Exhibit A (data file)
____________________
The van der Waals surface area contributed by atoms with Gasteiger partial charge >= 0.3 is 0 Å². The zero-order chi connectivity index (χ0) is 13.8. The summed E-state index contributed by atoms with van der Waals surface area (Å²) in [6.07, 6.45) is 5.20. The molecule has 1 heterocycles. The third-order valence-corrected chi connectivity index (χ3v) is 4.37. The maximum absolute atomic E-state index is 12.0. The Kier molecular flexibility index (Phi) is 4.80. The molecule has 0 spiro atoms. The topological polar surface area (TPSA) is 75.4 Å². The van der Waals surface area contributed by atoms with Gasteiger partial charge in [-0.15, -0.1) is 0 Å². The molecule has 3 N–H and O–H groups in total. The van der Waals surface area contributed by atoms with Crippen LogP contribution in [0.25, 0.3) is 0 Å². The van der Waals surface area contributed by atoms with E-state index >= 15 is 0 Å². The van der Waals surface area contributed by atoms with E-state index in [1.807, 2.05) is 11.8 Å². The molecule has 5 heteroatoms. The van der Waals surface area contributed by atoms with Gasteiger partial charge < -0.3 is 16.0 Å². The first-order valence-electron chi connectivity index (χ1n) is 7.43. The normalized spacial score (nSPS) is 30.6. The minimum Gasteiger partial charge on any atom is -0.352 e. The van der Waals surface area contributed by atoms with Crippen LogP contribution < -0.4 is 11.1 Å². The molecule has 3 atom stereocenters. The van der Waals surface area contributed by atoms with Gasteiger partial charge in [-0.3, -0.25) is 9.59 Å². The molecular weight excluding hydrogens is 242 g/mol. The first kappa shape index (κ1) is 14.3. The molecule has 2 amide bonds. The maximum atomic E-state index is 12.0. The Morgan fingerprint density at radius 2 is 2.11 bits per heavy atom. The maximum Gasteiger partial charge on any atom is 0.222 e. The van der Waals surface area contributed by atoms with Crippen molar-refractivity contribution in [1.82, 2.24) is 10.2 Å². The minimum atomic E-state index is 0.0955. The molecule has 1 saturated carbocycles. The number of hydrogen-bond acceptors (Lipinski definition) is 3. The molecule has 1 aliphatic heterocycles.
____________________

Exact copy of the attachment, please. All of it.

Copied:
The van der Waals surface area contributed by atoms with Gasteiger partial charge >= 0.3 is 0 Å². The zero-order chi connectivity index (χ0) is 13.8. The summed E-state index contributed by atoms with van der Waals surface area (Å²) in [6.07, 6.45) is 5.20. The molecule has 1 heterocycles. The third-order valence-corrected chi connectivity index (χ3v) is 4.37. The maximum absolute atomic E-state index is 12.0. The Kier molecular flexibility index (Phi) is 4.80. The molecule has 0 spiro atoms. The topological polar surface area (TPSA) is 75.4 Å². The van der Waals surface area contributed by atoms with Gasteiger partial charge in [-0.15, -0.1) is 0 Å². The molecule has 3 N–H and O–H groups in total. The van der Waals surface area contributed by atoms with Crippen LogP contribution in [0.25, 0.3) is 0 Å². The van der Waals surface area contributed by atoms with E-state index >= 15 is 0 Å². The van der Waals surface area contributed by atoms with E-state index in [1.807, 2.05) is 11.8 Å². The molecule has 5 heteroatoms. The van der Waals surface area contributed by atoms with Gasteiger partial charge < -0.3 is 16.0 Å². The first-order valence-electron chi connectivity index (χ1n) is 7.43. The normalized spacial score (nSPS) is 30.6. The minimum Gasteiger partial charge on any atom is -0.352 e. The van der Waals surface area contributed by atoms with Crippen LogP contribution < -0.4 is 11.1 Å². The molecule has 3 atom stereocenters. The van der Waals surface area contributed by atoms with Gasteiger partial charge in [-0.3, -0.25) is 9.59 Å². The molecular weight excluding hydrogens is 242 g/mol. The first kappa shape index (κ1) is 14.3. The molecule has 2 amide bonds. The maximum atomic E-state index is 12.0. The Morgan fingerprint density at radius 2 is 2.11 bits per heavy atom. The maximum Gasteiger partial charge on any atom is 0.222 e. The van der Waals surface area contributed by atoms with Crippen molar-refractivity contribution in [1.82, 2.24) is 10.2 Å². The minimum atomic E-state index is 0.0955. The molecule has 1 saturated carbocycles. The number of hydrogen-bond acceptors (Lipinski definition) is 3. The molecule has 1 aliphatic heterocycles.